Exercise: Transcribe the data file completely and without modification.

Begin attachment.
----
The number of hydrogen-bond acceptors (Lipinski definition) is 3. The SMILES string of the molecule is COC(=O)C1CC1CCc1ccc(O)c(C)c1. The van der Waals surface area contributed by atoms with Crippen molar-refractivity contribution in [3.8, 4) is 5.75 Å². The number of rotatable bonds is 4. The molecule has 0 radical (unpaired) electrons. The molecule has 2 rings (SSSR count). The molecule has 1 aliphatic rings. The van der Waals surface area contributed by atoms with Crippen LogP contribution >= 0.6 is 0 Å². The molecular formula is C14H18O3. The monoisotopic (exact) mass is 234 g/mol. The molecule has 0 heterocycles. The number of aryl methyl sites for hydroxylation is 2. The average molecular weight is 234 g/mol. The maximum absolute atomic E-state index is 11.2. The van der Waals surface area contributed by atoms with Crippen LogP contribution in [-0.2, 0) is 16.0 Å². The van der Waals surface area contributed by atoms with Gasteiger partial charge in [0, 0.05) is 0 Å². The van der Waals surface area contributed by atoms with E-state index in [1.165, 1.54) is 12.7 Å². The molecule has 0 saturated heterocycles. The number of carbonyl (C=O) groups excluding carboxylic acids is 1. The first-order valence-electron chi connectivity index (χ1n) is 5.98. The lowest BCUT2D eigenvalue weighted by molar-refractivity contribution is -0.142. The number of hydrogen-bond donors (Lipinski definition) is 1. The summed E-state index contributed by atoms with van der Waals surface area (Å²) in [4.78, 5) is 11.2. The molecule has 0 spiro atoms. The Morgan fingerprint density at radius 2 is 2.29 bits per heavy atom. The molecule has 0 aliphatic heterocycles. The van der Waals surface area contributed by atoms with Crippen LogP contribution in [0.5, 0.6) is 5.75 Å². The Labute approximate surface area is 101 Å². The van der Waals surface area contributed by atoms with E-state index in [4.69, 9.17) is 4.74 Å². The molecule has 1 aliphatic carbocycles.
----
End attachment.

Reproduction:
The number of hydrogen-bond acceptors (Lipinski definition) is 3. The SMILES string of the molecule is COC(=O)C1CC1CCc1ccc(O)c(C)c1. The van der Waals surface area contributed by atoms with Crippen molar-refractivity contribution in [3.8, 4) is 5.75 Å². The number of rotatable bonds is 4. The molecule has 0 radical (unpaired) electrons. The molecule has 2 rings (SSSR count). The molecule has 1 aliphatic rings. The van der Waals surface area contributed by atoms with Crippen LogP contribution >= 0.6 is 0 Å². The molecular formula is C14H18O3. The monoisotopic (exact) mass is 234 g/mol. The molecule has 0 heterocycles. The number of aryl methyl sites for hydroxylation is 2. The average molecular weight is 234 g/mol. The maximum absolute atomic E-state index is 11.2. The van der Waals surface area contributed by atoms with Crippen LogP contribution in [-0.2, 0) is 16.0 Å². The van der Waals surface area contributed by atoms with Gasteiger partial charge in [0, 0.05) is 0 Å². The van der Waals surface area contributed by atoms with E-state index in [1.165, 1.54) is 12.7 Å². The molecule has 0 saturated heterocycles. The number of carbonyl (C=O) groups excluding carboxylic acids is 1. The first-order valence-electron chi connectivity index (χ1n) is 5.98. The lowest BCUT2D eigenvalue weighted by molar-refractivity contribution is -0.142. The number of hydrogen-bond donors (Lipinski definition) is 1. The summed E-state index contributed by atoms with van der Waals surface area (Å²) in [4.78, 5) is 11.2. The molecule has 0 spiro atoms. The Morgan fingerprint density at radius 2 is 2.29 bits per heavy atom. The molecule has 0 aliphatic heterocycles. The van der Waals surface area contributed by atoms with Crippen LogP contribution in [0.5, 0.6) is 5.75 Å². The Labute approximate surface area is 101 Å². The van der Waals surface area contributed by atoms with E-state index in [4.69, 9.17) is 4.74 Å². The molecule has 1 aliphatic carbocycles.